Gazprom says Nord Stream 1 resumption depends on Siemens Energy

Russia’s Nord Stream 1 natural gas pipeline will not resume deliveries until Siemens Energy repairs the failed equipment, Gazprom deputy chief executive Vitaly Markelov told Reuters on Tuesday. 

“You should ask Siemens. They have to repair equipment first,” he said on the sidelines of the Eastern Economic Forum in the Russian Pacific port of Vladivostok, when asked about when the pipeline could start pumping gas again.

Gazprom on Friday said it detected an engine oil leak at the only turbine still working at the Portovaya compressor station for the Nord Stream 1 system and would shut off supply until it was repaired.

Siemens Energy said on Saturday that it has no contract to do the repair work and that the leak reported by Gazprom would normally not affect the operation of the turbine and could be sealed on site. 

They also said there are other turbines available at the affected compressor station. 

Europe faces its worst gas supply crisis in history, with soaring energy prices and German importers discussing possible rationing in the EU’s largest economy after Russia cuts flow to the West. 

The Nord Stream 1 pipeline, Europe’s main supply route, will remain closed, according to Gazprom, after a compressor station turbine leaks engine oil and wholesale gas prices skyrocket. 

Munich-based Siemens Energy said on Tuesday that it did not understand Gazprom’s explanation of the situation 
 “Based on the information received over the weekend, we cannot understand this new explanation,” Siemens Energy said in a statement that the findings communicated to us did not constitute a technical reason for the shutdown. “Leaks like this typically don’t affect turbine operation and can be plugged on the spot,” he added.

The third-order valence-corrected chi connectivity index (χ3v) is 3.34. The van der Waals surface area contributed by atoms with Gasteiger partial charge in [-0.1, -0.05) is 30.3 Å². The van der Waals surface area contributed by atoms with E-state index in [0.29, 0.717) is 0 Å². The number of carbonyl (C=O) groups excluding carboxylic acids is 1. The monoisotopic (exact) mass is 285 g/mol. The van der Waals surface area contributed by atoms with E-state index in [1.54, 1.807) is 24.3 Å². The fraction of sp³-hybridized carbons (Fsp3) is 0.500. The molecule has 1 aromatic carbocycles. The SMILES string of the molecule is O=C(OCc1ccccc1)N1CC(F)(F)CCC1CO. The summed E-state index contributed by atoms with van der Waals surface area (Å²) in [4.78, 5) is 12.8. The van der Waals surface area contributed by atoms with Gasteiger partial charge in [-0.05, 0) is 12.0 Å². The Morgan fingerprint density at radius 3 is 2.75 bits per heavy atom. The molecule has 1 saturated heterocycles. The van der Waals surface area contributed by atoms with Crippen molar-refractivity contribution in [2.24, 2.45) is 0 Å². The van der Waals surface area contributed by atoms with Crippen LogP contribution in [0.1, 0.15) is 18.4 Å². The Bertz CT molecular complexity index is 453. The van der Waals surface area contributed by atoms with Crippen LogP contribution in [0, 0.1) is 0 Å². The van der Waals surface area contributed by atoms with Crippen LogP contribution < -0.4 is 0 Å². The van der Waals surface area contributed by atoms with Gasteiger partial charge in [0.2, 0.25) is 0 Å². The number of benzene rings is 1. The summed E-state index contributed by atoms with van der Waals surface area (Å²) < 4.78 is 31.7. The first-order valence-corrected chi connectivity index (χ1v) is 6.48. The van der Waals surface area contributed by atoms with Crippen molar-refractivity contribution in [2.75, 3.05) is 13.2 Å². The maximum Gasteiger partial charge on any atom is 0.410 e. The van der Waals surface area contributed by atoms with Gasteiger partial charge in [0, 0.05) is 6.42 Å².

Energy War? 

The Kremlin blames the energy crisis on economic sanctions imposed on Russia by the West over what President Vladimir Putin calls a “special military operation” in Ukraine. European leaders say Moscow is using its energy to blackmail the EU. 

Nord Stream 1, which runs under the Baltic Sea to Germany, is Russia’s largest gas pipeline to Europe, transporting 59.2 billion cubic meters of gas annually.

Once seen as a symbol of cooperation between one of the world’s largest energy powers and the world’s fourth largest economy, Nord Stream is now a recurring theme between Berlin and Moscow. 

Germany, Europe’s largest buyer of Russian energy, declares that Russia is no longer a reliable supplier. European politicians say Mr. Putin is using his influence as the leader of one of the world’s biggest energy powers to stir discord in Europe over the conflict in Ukraine. 
Germany dismisses Gazprom’s explanation of turbine problems as an excuse. 

But the Kremlin says the West has caused the energy crisis by imposing the toughest sanctions in modern history, a move that Putin sees as a declaration of economic war. 

The Kremlin also warned that Russia would retaliate against a G7 proposal to impose price caps on Russian oil, a move that must not harm Russia unless China and India follow suit. 

Russian Energy Minister Nikolai Shulginov said on Tuesday in Vladivostok that Russia would respond to price caps by shipping more oil to Asia. He said Russia and its partners are considering setting up an insurance company to facilitate the oil trade.



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